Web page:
Jump to ContentJump to Main Navigation
Storytelling in OrganizationsFacts, Fictions, and Fantasies$
Users without a subscription are not able to see the full content.

Yiannis Gabriel

Print publication date: 2000

Print ISBN-13: 9780198290957

Published to Oxford Scholarship Online: October 2011

DOI: 10.1093/acprof:oso/9780198290957.001.0001

Show Summary Details
Page of

PRINTED FROM OXFORD SCHOLARSHIP ONLINE (oxford.universitypressscholarship.com). (c) Copyright Oxford University Press, 2021. All Rights Reserved. An individual user may print out a PDF of a single chapter of a monograph in OSO for personal use. date: 06 March 2021

Poetic Modes: Characters, Plots, and Emotions

Poetic Modes: Characters, Plots, and Emotions

(p.59) Chapter 3 Poetic Modes: Characters, Plots, and Emotions
Storytelling in Organizations

Yiannis Gabriel

Oxford University Press

This chapter discusses the classification of stories through the examples of an epic, a tragic, and a comic story. It also proposes a typology of organizational stories that is helpful for the analysis of such stories, accepting that folklorists of literary critics may opt for different typologies. Epic stories usually deal with achievements, contests, and trials and almost always have a happy ending. Comic stories are identifiable by generating laughter, amusement, and levity. Tragic stories, on the other hand, generate pity and sorrow. Each type of story builds a rather different type of relationship between narrator and audience. The narrator of an epic story invites the audience to marvel at the hero's achievements, the narrator of the comic story invites the audience to laugh, and the narrator of the tragic story invites the audience to feel compassion and awe at the protagonist's sufferings. Thus, each story type represents a distinct poetic mode or way of infusing meaning into events.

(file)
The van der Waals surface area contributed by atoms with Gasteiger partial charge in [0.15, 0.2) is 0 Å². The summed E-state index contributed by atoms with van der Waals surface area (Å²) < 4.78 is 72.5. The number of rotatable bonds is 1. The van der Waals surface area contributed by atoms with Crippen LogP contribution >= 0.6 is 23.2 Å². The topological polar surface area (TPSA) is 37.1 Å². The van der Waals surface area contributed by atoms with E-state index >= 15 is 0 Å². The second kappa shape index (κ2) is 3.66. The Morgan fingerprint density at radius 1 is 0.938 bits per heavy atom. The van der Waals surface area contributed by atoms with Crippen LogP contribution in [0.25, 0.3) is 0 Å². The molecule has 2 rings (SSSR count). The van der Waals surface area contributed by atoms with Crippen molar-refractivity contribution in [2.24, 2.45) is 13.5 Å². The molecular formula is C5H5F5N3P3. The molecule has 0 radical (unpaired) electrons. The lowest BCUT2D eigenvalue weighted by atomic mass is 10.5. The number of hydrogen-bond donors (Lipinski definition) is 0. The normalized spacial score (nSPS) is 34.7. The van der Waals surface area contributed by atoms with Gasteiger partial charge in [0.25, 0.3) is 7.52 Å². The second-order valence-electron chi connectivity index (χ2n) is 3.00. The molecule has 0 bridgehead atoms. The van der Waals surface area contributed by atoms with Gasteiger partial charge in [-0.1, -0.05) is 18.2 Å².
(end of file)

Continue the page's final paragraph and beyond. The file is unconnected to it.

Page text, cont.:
Keywords:   organizational stories, epic stories, comic stories, tragic stories, narrator, audience, protagonist, poetic mode

Oxford Scholarship Online requires a subscription or purchase to access the full text of books within the service. Public users can however freely search the site and view the abstracts and keywords for each book and chapter.

Please, subscribe or login to access full text content.

If you think you should have access to this title, please contact your librarian.

To troubleshoot, please check our FAQs , and if you can't find the answer there, please contact us .